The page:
After cancer and heart disease, autoimmune diseases are the third common category of disease in the United States.
There are some ADs that African Americans develop at a high rate such as Lupus, Multiple Sclerosis, Vitiligo, Crohn’s and Alopecia Areata. These are just a few of the autoimmune diseases that affect African-American.
Vitiligo occurs when skin begins to lose its pigmentation in blotches. Sometimes it can affect the inside of the mouth and hair. This disease happens when the cells that produce melanin start to die.
“My vitiligo presented itself about 15 years ago on my legs, says Charla Draper, Chicago Food Expert, Writer, Food Stylist. “I didn’t know what an autoimmune disease was until my vitiligo diagnosis. Doctors were very candid about the challenges of treating it or arresting the progression. All I know is that I was losing the melanin in my skin. Initially, the color loss was gradual, but as time wore on, larger areas of body began to change. Now, the majority of my pigmentation is gone and I’ve come to terms with that. It has been a long journey, but it is important that I remain healthy and in order to do that I must maintain a strong immune system. I watch my stress, eat foods that are high in nutrients and antioxidants, I attend an exercise class twice a week, and I try to get plenty of sleep.”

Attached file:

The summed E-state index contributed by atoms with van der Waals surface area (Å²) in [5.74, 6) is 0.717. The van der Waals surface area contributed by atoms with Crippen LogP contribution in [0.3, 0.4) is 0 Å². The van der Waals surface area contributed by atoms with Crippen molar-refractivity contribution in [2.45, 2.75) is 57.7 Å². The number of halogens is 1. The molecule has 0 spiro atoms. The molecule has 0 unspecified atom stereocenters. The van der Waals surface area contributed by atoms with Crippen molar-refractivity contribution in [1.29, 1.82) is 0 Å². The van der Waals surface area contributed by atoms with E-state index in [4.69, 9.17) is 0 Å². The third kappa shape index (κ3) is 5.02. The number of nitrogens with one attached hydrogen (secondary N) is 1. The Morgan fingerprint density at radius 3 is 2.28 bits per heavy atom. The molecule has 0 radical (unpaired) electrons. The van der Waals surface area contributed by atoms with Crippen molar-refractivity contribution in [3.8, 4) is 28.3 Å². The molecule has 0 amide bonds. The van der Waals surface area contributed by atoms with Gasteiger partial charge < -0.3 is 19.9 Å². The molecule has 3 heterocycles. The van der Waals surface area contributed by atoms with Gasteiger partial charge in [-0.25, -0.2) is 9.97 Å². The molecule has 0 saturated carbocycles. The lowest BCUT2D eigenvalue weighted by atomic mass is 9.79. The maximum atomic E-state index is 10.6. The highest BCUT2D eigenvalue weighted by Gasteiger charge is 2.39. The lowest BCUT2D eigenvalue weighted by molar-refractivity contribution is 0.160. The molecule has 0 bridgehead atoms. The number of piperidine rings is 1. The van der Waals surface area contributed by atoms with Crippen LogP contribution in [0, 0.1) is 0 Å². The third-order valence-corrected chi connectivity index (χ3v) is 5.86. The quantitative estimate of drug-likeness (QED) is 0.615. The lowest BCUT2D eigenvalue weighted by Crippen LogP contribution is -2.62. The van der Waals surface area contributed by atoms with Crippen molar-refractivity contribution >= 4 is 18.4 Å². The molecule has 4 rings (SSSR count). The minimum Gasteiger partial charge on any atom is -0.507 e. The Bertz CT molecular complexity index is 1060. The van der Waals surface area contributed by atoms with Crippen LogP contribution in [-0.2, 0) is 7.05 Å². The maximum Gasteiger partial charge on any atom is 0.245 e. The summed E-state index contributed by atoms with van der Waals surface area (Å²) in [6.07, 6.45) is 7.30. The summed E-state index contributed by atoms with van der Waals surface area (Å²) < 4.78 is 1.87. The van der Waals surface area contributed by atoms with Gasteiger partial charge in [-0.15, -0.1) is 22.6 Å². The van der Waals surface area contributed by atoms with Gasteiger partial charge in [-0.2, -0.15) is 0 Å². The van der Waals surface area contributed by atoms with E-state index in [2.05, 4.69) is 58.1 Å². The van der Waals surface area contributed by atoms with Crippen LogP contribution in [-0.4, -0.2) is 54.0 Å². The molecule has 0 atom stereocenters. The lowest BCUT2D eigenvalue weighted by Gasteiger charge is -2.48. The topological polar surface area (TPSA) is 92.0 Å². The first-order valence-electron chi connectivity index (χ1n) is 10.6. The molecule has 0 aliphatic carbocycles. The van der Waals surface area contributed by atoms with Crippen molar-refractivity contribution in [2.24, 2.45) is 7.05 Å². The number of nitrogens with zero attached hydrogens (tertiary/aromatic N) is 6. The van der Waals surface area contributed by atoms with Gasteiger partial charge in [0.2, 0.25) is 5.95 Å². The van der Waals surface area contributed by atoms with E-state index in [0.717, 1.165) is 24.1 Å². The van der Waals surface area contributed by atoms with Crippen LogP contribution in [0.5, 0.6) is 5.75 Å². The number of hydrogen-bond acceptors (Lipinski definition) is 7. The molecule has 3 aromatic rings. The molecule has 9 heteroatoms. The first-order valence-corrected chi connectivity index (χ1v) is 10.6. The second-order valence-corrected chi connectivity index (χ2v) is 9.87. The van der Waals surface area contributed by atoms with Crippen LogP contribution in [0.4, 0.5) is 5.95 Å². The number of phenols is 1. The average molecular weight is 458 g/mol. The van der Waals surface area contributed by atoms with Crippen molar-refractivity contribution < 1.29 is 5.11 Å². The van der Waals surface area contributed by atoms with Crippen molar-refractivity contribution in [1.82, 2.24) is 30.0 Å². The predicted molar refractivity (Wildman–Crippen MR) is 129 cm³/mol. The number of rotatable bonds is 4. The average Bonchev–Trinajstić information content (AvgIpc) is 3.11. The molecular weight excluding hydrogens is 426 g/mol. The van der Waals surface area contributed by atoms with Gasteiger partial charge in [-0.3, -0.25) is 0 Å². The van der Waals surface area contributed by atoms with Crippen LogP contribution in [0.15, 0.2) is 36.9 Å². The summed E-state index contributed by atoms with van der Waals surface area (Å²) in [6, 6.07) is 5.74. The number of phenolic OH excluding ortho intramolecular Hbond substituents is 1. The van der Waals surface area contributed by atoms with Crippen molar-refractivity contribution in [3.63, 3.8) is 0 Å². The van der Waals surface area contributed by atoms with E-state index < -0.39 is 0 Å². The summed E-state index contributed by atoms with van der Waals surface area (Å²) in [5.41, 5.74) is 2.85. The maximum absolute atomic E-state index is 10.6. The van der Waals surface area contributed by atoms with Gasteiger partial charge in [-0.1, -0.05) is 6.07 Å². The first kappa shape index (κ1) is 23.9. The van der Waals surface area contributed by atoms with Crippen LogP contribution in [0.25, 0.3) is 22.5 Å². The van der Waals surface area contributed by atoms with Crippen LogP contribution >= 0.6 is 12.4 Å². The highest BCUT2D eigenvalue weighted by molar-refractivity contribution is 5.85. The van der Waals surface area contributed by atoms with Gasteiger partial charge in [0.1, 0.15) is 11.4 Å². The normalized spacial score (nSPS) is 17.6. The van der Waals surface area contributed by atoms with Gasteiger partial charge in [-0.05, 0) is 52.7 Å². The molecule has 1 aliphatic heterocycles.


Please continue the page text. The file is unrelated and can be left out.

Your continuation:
Lupus is one of those ADs that affect African-American women more often compared to American women of European decent, usually presenting symptoms between the ages of 15 and 44 years.